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I'm not sure how to make the subject agree with the verb in this example:

  • Women spend about 80 minutes per day on cooking. Their time on house cleaning and child care comes close second and third.

Come or comes, this is what I'm confused.

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  • It should also be "...**a** close second and third." You don't normally use an article with an ordinal number (Jones came in second in the race) but when you use an adjective, it becomes countable (...and Smith came in a disappointing sixth.) – stangdon Apr 16 at 11:27
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The subject is "Their time on house cleaning and child care". The noun in this subject is "time", which is singular, so the verb should be "comes".

The prepositional phrase "on house cleaning..." is a modifier and doesn't change the singular status of the noun "time".

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Their time on house cleaning and child care comes close second and third.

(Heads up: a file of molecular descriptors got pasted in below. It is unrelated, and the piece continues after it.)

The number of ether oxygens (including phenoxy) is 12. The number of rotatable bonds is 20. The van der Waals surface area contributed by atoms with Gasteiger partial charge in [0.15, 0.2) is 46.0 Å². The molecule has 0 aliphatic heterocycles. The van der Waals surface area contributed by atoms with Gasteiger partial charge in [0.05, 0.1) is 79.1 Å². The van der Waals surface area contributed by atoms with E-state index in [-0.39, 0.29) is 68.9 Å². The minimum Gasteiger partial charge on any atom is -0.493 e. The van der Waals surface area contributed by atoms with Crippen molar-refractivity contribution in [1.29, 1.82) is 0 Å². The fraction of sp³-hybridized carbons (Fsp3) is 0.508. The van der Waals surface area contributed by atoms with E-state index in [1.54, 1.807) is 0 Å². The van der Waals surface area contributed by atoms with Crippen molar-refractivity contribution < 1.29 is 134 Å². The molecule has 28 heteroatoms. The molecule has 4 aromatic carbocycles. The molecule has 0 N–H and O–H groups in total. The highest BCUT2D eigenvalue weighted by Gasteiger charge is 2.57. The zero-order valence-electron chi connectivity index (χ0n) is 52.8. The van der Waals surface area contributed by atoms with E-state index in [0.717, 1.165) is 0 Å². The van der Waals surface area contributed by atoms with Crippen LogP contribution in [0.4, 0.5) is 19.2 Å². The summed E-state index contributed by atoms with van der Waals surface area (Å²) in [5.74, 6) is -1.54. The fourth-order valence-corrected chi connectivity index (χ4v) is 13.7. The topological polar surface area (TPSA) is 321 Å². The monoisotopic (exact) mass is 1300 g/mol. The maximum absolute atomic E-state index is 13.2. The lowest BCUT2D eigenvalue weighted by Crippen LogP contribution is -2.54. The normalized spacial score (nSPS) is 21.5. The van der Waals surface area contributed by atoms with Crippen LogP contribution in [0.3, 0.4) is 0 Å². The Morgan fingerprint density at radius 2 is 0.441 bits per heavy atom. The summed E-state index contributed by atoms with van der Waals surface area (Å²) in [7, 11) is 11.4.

From second and third, I believe there could be two different time durations in the sentence, which has omitted repeated words. The full sentence could be

Their time on house cleaning and [their time on] child care [come a] close second and third.

I feel that 'come' could be more appropriate.

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  • There's no need to infer that there are omitted words. The verb needs to agree with the subject, and the subject is "time" as James K as already mentioned. – ColleenV Apr 16 at 12:46
  • Yes. This is what I meant. "Their time on house cleaning and [their time on] child care [come a] close second and third." How to omit one subject while still keeping the original meaning of the sentence? – Kiên Hoàng Apr 17 at 0:42

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